MANCHESTER ORCHESTRA are definitely not what you expect them to be. They’re not from Manchester, they’re not an orchestra and their debut full-length ‘I’m Like a Virgin Losing a Child’ is certainly not your average post-indie album. Gaining notoriety for their extensive tours with Kings of Leon and Black Rebel Motorcycle Club, these five twenty-something boys from Atlanta will tonight deliver an engrossing, mature and trance-like performance, mesmerizing the crowd. XYZ reporter Léo Rahban caught up with keyboardist Chris Freeman and drummer Jeremiah Edmond ahead of their last UK gig at Brighton’s Pressure Point.
XYZ: This is the last gig of your headline UK tour. How has it been?
Jeremiah: It’s been amazing, it’s the first time we’ve been able to come down and headline after tours supporting a bunch of other bands. The crowd has been great! And we were able to bring some friends from the States with us so that’s been amazing too.
Last time you played in Brighton you were supporting Kings of Leon…
Chris: They’re really great guys.
Jeremiah: They kinda took us under their wing and treated us like brothers. Much better than we deserved! It was a brilliant opportunity that they gave us.
Kings of Leon’s Caleb said: “They are country boys from Georgia and sing this raw passionate music. It’s the best thing I’ve heard all year.” What would you like to say about them?
Chris: We were big fans for a while. I love all of their records! Each of us have varied music tastes but that’s one of the bands we all agree on.
Since you’ve been over here a lot, tell us something you’ve done that’s typically English.
Chris: I can’t drink in the States [Chris is 20] so I come over here and we go to the pub. I’ll have lasagne or something and a beer and just sit there.
Jeremiah: I got into the breakfast sandwiches… sausage, egg and hash brown: a whole breakfast in a bun! We don’t really have that in the States.
Most artists have a love/hate relationship with being on the road. What are the best and the worst things about touring?
Jeremiah: I love being out with other bands that I admire. On this tour [Chicago multi-instrumentalists] Anathallo are with us and I’m inspired every night watching other bands that remind me why we do what we do. But I hate being away from my wife. I hate being away from home and always being on the go. I like to sit down and accomplish things.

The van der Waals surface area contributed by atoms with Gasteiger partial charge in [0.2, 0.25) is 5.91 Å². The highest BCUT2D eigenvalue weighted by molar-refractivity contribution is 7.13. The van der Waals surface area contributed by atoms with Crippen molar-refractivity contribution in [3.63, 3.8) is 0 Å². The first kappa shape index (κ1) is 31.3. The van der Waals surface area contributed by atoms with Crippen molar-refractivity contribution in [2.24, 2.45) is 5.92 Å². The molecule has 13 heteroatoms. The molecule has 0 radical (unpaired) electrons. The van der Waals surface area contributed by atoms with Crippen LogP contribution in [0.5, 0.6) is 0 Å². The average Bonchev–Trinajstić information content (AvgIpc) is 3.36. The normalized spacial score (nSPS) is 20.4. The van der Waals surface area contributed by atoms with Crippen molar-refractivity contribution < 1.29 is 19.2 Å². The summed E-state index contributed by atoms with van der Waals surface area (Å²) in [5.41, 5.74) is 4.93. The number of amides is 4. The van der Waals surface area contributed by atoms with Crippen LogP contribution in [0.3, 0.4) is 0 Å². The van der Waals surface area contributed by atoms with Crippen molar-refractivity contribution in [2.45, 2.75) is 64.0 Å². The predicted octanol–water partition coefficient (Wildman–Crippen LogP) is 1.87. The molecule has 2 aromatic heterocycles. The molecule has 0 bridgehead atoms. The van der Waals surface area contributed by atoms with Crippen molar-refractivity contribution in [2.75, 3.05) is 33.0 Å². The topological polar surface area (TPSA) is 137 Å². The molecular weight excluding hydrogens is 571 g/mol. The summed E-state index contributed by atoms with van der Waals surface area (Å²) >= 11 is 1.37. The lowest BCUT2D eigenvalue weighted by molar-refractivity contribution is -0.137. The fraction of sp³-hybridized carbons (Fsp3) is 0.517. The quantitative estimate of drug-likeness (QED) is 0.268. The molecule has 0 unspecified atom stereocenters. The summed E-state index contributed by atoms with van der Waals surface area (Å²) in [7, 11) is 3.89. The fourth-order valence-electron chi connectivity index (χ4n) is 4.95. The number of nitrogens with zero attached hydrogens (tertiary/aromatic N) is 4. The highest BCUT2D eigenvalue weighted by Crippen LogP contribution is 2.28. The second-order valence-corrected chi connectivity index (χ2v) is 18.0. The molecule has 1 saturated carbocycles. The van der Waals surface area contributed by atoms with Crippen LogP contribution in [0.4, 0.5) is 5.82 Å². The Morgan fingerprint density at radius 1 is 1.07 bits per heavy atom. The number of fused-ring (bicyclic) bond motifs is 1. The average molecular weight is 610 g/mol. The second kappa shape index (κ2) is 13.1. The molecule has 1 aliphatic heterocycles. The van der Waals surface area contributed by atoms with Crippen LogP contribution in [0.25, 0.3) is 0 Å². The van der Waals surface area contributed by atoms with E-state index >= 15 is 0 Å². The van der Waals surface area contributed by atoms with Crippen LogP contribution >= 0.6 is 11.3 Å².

Manchester Orchestra’s lyrics are quite sombre. What kind of people are you offstage?
Chris: I’m a pessimist. We’re all very different though; I don’t think you’re [motioning to Jeremiah] a pessimist at all?
Jeremiah: No I’m definitely an optimist but I think we’re all go through phases and balance each other out. Today I’m feeling kinda low and fed up with stuff…
Chris: Hey, it’s just an interview!
Jeremiah: It’s an example!
Your song ‘Wolves at Night’ is being released on 25th February in the UK. What is this song about?
Jeremiah: It’s about the idea of losing something that you never realised you had until it’s already gone.
Religion is omnipresent throughout your album. Do you all share the same spiritual beliefs?
Jeremiah: We all grew up in pretty standard Christian homes. Andy and my father were both Pastors growing up and everyone else’s parents were really involved with the church. I think there is this core of beliefs that we all share to an extent and then it opens up to so much after that we don’t necessarily agree on, it gets so complicated.
I will spare you the name question… I know you’re all from Atlanta and the UK’s Manchester music scene inspired Andy [Hull, vocalist] to come up with your name. How do you feel about that scene yourself?
Jeremiah: Ha ha! Thank you! I don’t know too much about it honestly. I wasn’t into The Smiths at the time they came out.
Chris: I was into all that kinda stuff, I listened to the Smiths, Morrissey… I envy that scene a lot, I love the clothes and the way people looked.
Is there one word that describes Manchester Orchestra best?
Jeremiah: Er, mine would be… ‘dynamic’. Not just musically but everything about us is very ‘minimal to extreme’, ‘up and down’, ‘back and forth’, in every aspect.
Chris: I’d like to say something cheesy like ‘brotherhood’…! I hate some of those guys sometimes, but I love them. It’s like a family. You have a fight and then you watch a TV show for five hours and…
Five hours? That’s a long TV show!
Jeremiah: Ha ha! Yeah, we watch a lot of series…Er, [sheepishly] ‘One Tree Hill’! The only DVDs we can bring that work over here are ‘Gilmore Girls’, ‘One Tree Hill’… all those cheesy things!
Do you think success changed you?
Jeremiah: Well, we’re not there yet! We’re still sharing hotel rooms and carrying our own gear, and I think we’ll be doing that for a long time.
Chris: We’re just happy we left our day jobs!
Words by Leo Rahban
Photographs by David Tatnell